WATERLOO -- Moving to Step 3 on Friday will "increase the risk of spread" of the COVID-19 Delta variant, Waterloo Region's top public health doctor warns.

Speaking at a Region of Waterloo board of health meeting on Wednesday, Dr. Hsiu-Li Wang said although the area’s COVID-19 trends are moving in the right direction, the Delta variant "continues to circulate in our community and remains a threat."

She's urging residents to continue to follow public health guidelines, like physical distancing and mask-wearing, and to avoid crowds, closed spaces and areas with poor ventilation.

"It is important we do not let up now," she said. "At an individual level, be cautious as you add activities for yourself and your family."

Waterloo Region, along with the rest of the province, will enter Step 3 on Friday. The third stage of Ontario's Roadmap to Reopening allows for indoor dining and fitness to resume, larger social gatherings and for movie theatres to reopen, among other loosened restrictions.

"We can expect that the risk of Delta spread will increase," Dr. Wang said. "This is why we must continue getting vaccinated as quickly as we can, and we must continue to practice public health measures diligently."

In recent weeks, the vaccine rollout in Waterloo Region has ramped up. More than 80 per cent of adults have now received one dose, while more than 54 per cent are fully vaccinated.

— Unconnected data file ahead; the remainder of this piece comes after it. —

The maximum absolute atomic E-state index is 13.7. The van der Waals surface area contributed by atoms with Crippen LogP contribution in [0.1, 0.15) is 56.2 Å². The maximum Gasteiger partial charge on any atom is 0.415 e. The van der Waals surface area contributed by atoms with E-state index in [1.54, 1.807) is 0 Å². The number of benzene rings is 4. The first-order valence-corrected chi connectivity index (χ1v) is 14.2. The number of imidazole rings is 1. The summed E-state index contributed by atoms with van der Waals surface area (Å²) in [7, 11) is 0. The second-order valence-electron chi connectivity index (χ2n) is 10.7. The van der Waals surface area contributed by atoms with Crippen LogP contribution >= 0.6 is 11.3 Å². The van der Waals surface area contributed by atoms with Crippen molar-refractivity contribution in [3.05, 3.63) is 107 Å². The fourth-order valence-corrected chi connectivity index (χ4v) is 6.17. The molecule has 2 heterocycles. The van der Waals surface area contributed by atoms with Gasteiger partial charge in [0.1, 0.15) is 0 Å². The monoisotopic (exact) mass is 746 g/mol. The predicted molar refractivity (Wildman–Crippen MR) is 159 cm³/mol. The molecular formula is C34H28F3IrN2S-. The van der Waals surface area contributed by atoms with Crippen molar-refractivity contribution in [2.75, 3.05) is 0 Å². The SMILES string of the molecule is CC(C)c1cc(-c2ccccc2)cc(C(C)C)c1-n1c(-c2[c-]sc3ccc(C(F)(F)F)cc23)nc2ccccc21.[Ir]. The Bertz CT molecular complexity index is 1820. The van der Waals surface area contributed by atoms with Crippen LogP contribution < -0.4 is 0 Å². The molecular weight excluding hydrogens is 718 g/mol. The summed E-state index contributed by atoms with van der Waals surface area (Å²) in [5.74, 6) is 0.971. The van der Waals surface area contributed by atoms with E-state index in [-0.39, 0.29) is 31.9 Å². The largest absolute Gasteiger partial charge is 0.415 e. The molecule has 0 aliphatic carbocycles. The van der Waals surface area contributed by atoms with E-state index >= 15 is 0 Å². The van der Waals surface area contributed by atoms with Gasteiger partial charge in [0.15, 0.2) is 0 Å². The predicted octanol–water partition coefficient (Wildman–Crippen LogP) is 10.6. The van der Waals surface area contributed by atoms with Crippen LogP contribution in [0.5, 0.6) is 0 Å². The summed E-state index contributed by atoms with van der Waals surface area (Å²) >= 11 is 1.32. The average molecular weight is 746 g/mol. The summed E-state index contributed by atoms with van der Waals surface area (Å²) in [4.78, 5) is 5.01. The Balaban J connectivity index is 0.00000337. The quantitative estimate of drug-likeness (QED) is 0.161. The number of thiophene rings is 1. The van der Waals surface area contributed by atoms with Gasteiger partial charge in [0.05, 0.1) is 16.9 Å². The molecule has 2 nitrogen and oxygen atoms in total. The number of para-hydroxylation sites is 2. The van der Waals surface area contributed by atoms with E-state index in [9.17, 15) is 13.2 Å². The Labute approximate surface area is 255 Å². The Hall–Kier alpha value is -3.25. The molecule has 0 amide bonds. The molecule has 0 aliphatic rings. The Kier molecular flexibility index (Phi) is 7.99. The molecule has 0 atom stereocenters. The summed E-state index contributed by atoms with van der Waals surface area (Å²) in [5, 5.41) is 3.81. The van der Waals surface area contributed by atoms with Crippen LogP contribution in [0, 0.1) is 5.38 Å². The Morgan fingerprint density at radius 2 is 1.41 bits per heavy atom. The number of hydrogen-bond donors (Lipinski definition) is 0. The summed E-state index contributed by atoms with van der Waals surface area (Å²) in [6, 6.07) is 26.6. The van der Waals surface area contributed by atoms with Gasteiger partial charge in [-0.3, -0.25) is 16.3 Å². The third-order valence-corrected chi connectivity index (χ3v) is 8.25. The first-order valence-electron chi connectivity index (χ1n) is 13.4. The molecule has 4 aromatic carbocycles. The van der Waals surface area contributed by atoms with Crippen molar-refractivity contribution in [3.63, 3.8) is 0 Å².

Health officials in the region are urging residents to move up their second dose appointment.

Meanwhile, local hospitalizations and intensive care unit admissions have slowed.

"Our public health and health care indicators continue to improve or stabilize, and our vaccination rates have increased rapidly," Dr. Wang said. "Weekly incidence rates back to those in March, prior to the third wave."

Ontario will not leave Step 3 until 80 per cent of those 12 and older have received one dose and 75 per cent are fully immunized.

Another caveat to moving to the next phase is that no single public health unit can have less than 70 per cent of its eligible population vaccinated.

Tuesday, Ontario's chief medical officer of health Dr. Keiran Moore, said he believes a rise in COVID-19 cases is likely in September.

Dr. Wang responded to those concerns on Wednesday, saying she feels a potential fourth wave could be blunted if enough people are vaccinated and public health protocols are followed.

"Any time you have more social contacts and less restrictions, like when we advance in the reopening phases, and also when you start to get into seasons of the year when people spend more time indoors, you always have a greater risk," she said. "But a greater risk doesn’t have to amount to a real surge or a real significant impact to our community, to our healthcare system, if we can control it. The best way to control it is through vaccination."